Friday, April 04, 2008

What's On Your Wish List?

Content Analysis does a content analysis of prominent sociologists' public wishlists, finding, soberly:

From the first Wish Lists or two, I thought I might stumble onto some fascinating insight into the intellectual interests of prominent sociologists. I imagined, for example, that I’d discover that sociologists all had a hidden love for the films of Krzysztof Kieslowski or dove into a bit of Sylvia Plath at the end of a long day of multiple imputation.

Alas, the truth was so much more mundane, human, and sobering. By far, the most common category of books were self-help books of all types. Like anybody else, sociologists had listed books about repairing broken marriages, recovering from cancer, fixing bad finances, overcoming social anxiety, and becoming better at their jobs.

The awesome Jeremy Freese (who is awesome no matter what is on his wishlist) has this to say:

I wonder if as academics come to realize that Wish Lists are not only not private but might actually be something strangers are interested in looking at, suddenly their intellectual-to-other-stuff ratio will rise. Somebody quick, go out there and record the content of a bunch of sociologists’ wish lists and then wait a couple years and do it again.

The Best Friend looked mine up while I was visiting her over spring break. "You really want this?," she kept asking.

"NO!!," I would protest each time, wondering why I didn't add some random over-hyped contemporary lit fic book to some "books I might want to read if they are on sale in the bargain bin," and things I used to want but now have, like Silpat baking sheets.

I should really update my list, which I haven't changed since the year I was bored and broke and living at home. Be careful what you wish for when you are in between schools, and a bored Glorified Unpaid Nanny. I just seem like a parrot of whatever was suggested to me by any of the five newspapers I read on a daily basis.

I should update it with books I want/need for my research so that I don't have to engage in a mobius strip game of recalling books back and forth with some other dude on campus. I don't want to over-intellectualize my list for signaling purposes--but I am but a poor unfunded graduate student, and I don't have the same resources as a faculty person with a job. My list will be much geekier than Jeremy's. But not necessarily so. I should update the cook/bakeware I want, add some fancy yarn, update the lists of graphic novels and comic books I want, and stop reading the NYT book reviews. And I should add DVDs to my wishlist, because I'd rather watch The Wire than read yet another crappy contemporary lit fic book.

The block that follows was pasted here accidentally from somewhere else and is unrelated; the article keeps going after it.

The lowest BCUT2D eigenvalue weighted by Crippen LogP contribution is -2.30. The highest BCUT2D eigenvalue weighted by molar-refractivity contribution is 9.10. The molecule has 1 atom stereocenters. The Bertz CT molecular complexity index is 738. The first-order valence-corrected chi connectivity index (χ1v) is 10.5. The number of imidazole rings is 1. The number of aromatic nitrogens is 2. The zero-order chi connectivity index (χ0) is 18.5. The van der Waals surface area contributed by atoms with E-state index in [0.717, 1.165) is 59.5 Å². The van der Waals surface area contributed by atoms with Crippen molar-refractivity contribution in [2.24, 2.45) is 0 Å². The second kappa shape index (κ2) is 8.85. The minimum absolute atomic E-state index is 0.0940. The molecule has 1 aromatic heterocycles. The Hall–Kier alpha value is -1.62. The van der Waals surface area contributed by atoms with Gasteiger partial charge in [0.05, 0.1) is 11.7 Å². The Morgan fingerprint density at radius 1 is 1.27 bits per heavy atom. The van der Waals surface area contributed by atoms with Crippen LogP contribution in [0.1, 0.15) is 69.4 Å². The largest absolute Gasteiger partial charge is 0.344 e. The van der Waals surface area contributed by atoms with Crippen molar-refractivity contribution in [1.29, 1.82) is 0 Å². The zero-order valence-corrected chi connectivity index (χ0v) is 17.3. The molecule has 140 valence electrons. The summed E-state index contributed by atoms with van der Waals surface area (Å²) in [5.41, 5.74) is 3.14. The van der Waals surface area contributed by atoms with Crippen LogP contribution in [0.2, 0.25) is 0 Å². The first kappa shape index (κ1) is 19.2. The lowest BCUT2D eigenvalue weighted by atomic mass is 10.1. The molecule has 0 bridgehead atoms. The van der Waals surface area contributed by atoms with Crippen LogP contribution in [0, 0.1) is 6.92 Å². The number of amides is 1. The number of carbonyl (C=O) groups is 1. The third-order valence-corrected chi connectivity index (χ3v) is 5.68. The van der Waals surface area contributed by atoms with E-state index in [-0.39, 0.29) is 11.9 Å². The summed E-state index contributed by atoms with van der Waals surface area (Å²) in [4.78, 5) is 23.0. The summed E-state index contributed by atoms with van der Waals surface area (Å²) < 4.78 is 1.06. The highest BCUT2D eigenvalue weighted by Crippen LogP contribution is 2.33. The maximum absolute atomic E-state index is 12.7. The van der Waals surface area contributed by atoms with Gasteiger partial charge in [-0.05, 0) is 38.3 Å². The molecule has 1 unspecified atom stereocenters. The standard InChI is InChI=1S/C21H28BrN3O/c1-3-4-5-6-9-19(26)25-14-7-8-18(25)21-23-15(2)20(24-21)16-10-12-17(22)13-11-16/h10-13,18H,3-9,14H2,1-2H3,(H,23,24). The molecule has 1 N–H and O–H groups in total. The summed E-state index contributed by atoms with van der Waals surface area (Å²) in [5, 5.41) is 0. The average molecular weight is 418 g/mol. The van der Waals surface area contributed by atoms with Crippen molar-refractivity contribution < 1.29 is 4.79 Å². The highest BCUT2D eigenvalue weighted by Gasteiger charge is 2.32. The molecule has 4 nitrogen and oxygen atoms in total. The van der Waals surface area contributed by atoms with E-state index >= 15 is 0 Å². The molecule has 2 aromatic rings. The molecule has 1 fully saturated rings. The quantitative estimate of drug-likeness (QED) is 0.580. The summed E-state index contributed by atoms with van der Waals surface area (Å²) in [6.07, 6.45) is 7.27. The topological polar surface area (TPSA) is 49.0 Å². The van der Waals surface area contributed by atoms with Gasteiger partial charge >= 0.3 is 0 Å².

I haven't updated it, because I haven't thought to do it. I created the wishlist just for myself, never circulated it, and forgot that I had one--much less that it was public. The whole "too proud to beg" thing that anyone who actually grew up poor suffers from. I am kind of over that now. I can get any novel at the library, but there are some pricey academic texts that are always out of circulation at the library. And who doesn't want mini bundt pans?

The problem is what publicly available wish lists say about you. It is almost worse than someone judging the books you already have, because there might be any reason for having them (gifts, work, cheap sales...). What books do you want? Aspiration is everything. I don't want to over-intellectualize my list, but I do need research books more than anything. Also, it's hard admitting that some days, all I want to do is bake, knit, and re-read Calvin and Hobbes. Kind of doesn't go with the whole "take me seriously, I am a scholar, and I work 24/7" ethos I am trying to cultivate. This is partly why I hardly talk about my domestic hobbies and personal relationship on this blog. But because my work is on work/life balance, I have allowed myself to obliquely refer to the "life" part a little, and not merely in detached analyses of books and movies.

That's the problem with identifying yourself as a feminist scholar and doing work on gender discrimination and stereotypes. Sometimes your hobbies fit too well in those gender stereotypes, and while they shouldn't, people will think you hypocritical. Of course, I see nothing wrong or cognitively dissonant with being a baking feminist.


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